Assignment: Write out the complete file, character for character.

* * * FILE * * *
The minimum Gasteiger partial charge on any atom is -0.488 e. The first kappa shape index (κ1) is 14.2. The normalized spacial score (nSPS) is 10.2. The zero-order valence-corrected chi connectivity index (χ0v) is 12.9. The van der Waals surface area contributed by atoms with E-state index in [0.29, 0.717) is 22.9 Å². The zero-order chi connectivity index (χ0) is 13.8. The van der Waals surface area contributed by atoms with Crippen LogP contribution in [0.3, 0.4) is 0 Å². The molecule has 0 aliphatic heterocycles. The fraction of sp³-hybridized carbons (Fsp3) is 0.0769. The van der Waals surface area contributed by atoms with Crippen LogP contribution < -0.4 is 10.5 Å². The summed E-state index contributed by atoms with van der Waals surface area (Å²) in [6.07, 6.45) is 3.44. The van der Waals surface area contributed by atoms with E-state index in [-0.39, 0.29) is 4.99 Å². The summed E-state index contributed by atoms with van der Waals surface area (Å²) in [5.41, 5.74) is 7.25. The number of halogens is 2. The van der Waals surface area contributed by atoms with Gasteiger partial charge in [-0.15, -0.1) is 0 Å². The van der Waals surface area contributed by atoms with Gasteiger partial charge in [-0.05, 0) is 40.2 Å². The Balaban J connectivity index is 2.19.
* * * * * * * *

The minimum Gasteiger partial charge on any atom is -0.488 e. The first kappa shape index (κ1) is 14.2. The normalized spacial score (nSPS) is 10.2. The zero-order valence-corrected chi connectivity index (χ0v) is 12.9. The van der Waals surface area contributed by atoms with E-state index in [0.29, 0.717) is 22.9 Å². The zero-order chi connectivity index (χ0) is 13.8. The van der Waals surface area contributed by atoms with Crippen LogP contribution in [0.3, 0.4) is 0 Å². The molecule has 0 aliphatic heterocycles. The fraction of sp³-hybridized carbons (Fsp3) is 0.0769. The van der Waals surface area contributed by atoms with Crippen LogP contribution < -0.4 is 10.5 Å². The summed E-state index contributed by atoms with van der Waals surface area (Å²) in [6.07, 6.45) is 3.44. The van der Waals surface area contributed by atoms with E-state index in [-0.39, 0.29) is 4.99 Å². The summed E-state index contributed by atoms with van der Waals surface area (Å²) in [5.41, 5.74) is 7.25. The number of halogens is 2. The van der Waals surface area contributed by atoms with Gasteiger partial charge in [-0.15, -0.1) is 0 Å². The van der Waals surface area contributed by atoms with Gasteiger partial charge in [-0.05, 0) is 40.2 Å². The Balaban J connectivity index is 2.19.